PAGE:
Writing Tip: Avoid Nominalization



Here’s a good example of bad writing from the world of government:

 …a substantial measure of administrative flexibility to draft the price regulatory mechanism in a manner designed to optimize production from domestic properties subject to statutory parameter requiring the regulatory pattern to prevent prices from exceeding a maximum weighted average[1].

Say what? Here’s one from business:

 An accreditation analysis was conducted of the performance level of the administration of the senior executive compensation disbursement mechanism[2].

Painful passages like these are surprisingly common among politicians and professionals. They are hard to read and even more difficult to understand.

One of the problems these passages illustrate is what some call nominalization. William Zinsser, in his excellent book, On Writing Well, calls it “creeping nounism.” It is the tendency to prefer nouns over verbs.  At its worst, nominalization results in stringing together multiple nouns into a bewildering chain of modifiers:

 the senior executive compensation disbursement mechanism

 This would be much clearer by inserting some prepositions and verbs:

 the mechanism for disbursing compensation to senior executives

Isn’t that a little easier on the tongue (and the brain)?

For some reason, writers intent on writing in a “professional” or “academic” tone end up fixated on nouns. Instead of writing “I analyzed the data,” they write, “A data analysis was performed.” Instead of “Tommy explained,” they prefer, “Tommy gave an explanation.”

Beware nominalization. Verbs give life and movement to your writing. When given an option between a verb and a noun—take the verb.

























One reason nominalization makes for flat, bland writing is that it leaves out people. Nobody does anything in a sentence like: “Taxation is subject to the potentiality of intentional misrepresentation.” It’s both clearer and more interesting to say, “I am tempted to cheat on my taxes.” Good writing contains actions and actors.

To be sure you have not fallen into this bad habit, count the number of –tion words your writing contains. The bigger the number, the more likely your writing has succumbed to creeping nounism.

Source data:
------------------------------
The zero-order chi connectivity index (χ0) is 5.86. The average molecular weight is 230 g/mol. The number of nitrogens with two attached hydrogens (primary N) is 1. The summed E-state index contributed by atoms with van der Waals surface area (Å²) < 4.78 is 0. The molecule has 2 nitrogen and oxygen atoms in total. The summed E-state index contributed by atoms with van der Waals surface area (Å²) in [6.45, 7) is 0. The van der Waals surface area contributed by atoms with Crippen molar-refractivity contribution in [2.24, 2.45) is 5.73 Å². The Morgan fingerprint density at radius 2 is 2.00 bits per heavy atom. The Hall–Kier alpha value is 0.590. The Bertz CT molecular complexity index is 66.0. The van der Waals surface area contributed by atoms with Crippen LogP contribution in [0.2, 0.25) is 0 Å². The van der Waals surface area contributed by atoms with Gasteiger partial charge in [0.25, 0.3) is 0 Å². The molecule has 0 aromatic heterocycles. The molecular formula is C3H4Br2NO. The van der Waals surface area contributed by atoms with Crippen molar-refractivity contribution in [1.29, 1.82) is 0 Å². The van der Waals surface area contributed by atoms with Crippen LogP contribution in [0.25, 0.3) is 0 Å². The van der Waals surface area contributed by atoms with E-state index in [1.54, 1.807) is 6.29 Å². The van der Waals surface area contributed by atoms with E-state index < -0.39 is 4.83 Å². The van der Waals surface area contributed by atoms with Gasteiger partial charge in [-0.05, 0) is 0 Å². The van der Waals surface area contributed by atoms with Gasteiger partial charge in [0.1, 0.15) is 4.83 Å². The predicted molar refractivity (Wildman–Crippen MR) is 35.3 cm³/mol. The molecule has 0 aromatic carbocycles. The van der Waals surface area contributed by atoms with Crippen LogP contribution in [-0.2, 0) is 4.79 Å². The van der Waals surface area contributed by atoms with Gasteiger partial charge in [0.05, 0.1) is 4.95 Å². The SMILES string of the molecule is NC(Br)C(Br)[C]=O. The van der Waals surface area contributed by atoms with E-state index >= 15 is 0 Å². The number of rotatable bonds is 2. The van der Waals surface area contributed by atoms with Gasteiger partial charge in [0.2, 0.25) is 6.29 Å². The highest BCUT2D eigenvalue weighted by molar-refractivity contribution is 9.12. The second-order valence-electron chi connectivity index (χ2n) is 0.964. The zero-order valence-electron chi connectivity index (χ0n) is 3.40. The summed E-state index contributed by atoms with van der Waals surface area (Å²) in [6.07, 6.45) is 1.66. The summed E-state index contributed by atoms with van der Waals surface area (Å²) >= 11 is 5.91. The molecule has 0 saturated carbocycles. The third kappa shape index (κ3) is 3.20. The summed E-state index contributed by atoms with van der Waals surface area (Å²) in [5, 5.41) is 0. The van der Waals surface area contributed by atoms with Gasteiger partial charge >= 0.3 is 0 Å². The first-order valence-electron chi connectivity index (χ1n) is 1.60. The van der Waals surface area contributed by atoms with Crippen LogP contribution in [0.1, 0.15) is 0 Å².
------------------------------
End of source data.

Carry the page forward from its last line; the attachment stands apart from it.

Nobody goes broke now; we have money problem areas. It no longer rains; we have precipitation activity or a thunderstorm probability situation. Please, let it rain.   –William Zinsser, On Writing Well

Of course, we like to do the opposite too and turn perfectly good nouns into verbs. I wrote about this idea of “verbification” in this post last September: Verbing Weirds Language. Thanks to Ben for the reminder!

1 quoted in The Writer’s Art by James J. Kilpatrick, P. 65.

2 from Michael Harvey’s website, The Nuts and Bolts of College Writing, <http://nutsandbolts.washcoll.edu /clarity.html>, Dec 16, 2004.


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About the Author

Brian WaskoBrian is the founder and president of WriteAtHome.com. One of his passions is to teach young people how to write better.View all posts by Brian Wasko

  1. Rhonda Barfield
    Rhonda Barfield11-07-2012

    Helpful information, Brian! Some of this was new to me.

  2. Brian Wasko
    Brian Wasko02-10-2012

    Great question, Ben. As a matter of fact, I addressed that issue already (including the Calvin and Hobbes quote) in this blog post from last September:


    I will edit the article above to include this!

  3. Benjamin Jacob
    Benjamin Jacob02-10-2012

    On the flip side what about all the nouns that get turned into verbs? Words like friend and trend are nouns. However people can now “friend” me and yahoo tracks topics which are trending. As Calvin once told Hobs “verbing weirds language”.

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